Top science team of UMCG attends virtual Bayesian Networks training by GAIn®

By Ilya Petoukhov | Program Manager at GAIn® – The Global AI network


Earlier this week, we hosted a training in one of our most promising new topics: Bayesian Networks – a method which shows how different variables together cause an event to occur. The strengths of the method lie in the fact that it can estimate and show the dependencies between all variables in the model and that prior field knowledge by a research team can be formally included in the model. Despite the method still being relatively new in a business context, it has already been extensively used in (medical) research and its great potential attracts professionals from diverse industries to learn more. This week’s training was unique, as, in addition to Data Scientists, there were three researchers and four professors attending from the University Medical Center of Groningen (UMCG). While some were already familiar with the basics of Bayesian Networks, they all wanted to broaden their knowledge of the topic to leverage the advantages of this algorithm for their own field, mainly in discovering how our genetics lead to lung diseases. Teaching Bayesian Networks to this talented group of participants made us learn a lot ourselves too, about how to further improve and expand this training.



Thanks to a virtual setting, our participants from across the Netherlands could be trained by one of our GAIn experts in Israel. We asked the participants what they thought of the virtual training and how they would apply Bayesian Networks in their own work. The professors from UMCG were asked how it felt to be a student again. Read on to find out what they said!

‘’How was your overall experience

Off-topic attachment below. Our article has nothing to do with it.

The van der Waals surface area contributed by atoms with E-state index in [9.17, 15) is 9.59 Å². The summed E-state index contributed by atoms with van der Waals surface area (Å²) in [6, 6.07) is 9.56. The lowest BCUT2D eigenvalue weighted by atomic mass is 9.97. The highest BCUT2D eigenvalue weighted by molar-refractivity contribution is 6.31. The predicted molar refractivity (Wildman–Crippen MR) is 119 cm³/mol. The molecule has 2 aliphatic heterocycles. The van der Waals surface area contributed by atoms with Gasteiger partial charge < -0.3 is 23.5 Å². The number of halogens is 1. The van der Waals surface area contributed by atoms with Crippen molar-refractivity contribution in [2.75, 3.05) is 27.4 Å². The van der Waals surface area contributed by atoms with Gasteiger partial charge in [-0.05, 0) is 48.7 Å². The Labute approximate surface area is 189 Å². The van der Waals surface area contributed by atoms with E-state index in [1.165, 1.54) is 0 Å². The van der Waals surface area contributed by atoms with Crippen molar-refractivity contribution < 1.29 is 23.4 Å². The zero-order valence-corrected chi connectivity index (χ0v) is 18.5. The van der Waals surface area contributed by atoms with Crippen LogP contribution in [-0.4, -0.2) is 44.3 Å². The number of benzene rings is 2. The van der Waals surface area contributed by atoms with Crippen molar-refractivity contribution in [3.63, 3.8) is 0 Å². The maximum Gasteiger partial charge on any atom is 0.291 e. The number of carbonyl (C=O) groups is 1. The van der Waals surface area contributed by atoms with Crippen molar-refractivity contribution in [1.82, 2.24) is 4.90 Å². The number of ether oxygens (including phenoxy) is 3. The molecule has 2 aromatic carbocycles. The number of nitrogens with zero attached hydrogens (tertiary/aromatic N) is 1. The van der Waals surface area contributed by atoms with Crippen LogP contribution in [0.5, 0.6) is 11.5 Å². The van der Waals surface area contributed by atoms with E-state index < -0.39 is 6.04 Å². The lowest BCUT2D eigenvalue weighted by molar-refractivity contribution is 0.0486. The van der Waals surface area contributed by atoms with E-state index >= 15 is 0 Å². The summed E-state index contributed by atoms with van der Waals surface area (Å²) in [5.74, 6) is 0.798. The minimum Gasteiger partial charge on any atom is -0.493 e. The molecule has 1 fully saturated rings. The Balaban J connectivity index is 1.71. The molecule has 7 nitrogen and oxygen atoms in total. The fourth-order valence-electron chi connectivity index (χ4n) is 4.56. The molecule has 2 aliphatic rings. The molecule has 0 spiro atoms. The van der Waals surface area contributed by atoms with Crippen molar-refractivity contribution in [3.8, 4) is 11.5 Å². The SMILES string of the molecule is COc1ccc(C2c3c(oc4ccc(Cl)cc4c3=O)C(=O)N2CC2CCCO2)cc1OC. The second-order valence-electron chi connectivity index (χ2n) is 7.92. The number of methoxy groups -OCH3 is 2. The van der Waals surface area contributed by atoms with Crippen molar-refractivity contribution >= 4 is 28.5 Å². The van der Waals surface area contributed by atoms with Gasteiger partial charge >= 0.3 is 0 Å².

of the training?’’

Gerard Koppelman: It was a well-structured training, taking us from basics to complex applications. Great to see how interactive you can make a Zoom session.


Martijn Nawijn: The training was very hands-on. Performing the analyses yourself really helped understand the power and limitations of the models.

Wim Timens: Excellent teachers! They really improved my insight into all the possibilities of Bayesian Networks, which I didn’t know much of before. Examples were very clear. For me not knowing much of R was a challenge but others gave good instructions, and it motivated me to upskill and learn R. I enjoyed the training!


Victor Guryev: Good mix of theory and practice and really nice training set you’ve used.

Bayesian networks – from basics to complex applications

The 1-day training covered the full process of Bayesian Networks – from model creation to analysis. It was explained that where traditional techniques mostly focus on achieving high prediction performance, Bayesian Networks excel at showing why something happens, while incorporating expert knowledge in the model. Additionally, the visual way in which the network is drawn, easily shares this insight with your audience. These advantages have made Bayesian Networks a popular modelling choice in medical research, but it has also started to gain traction in the business world.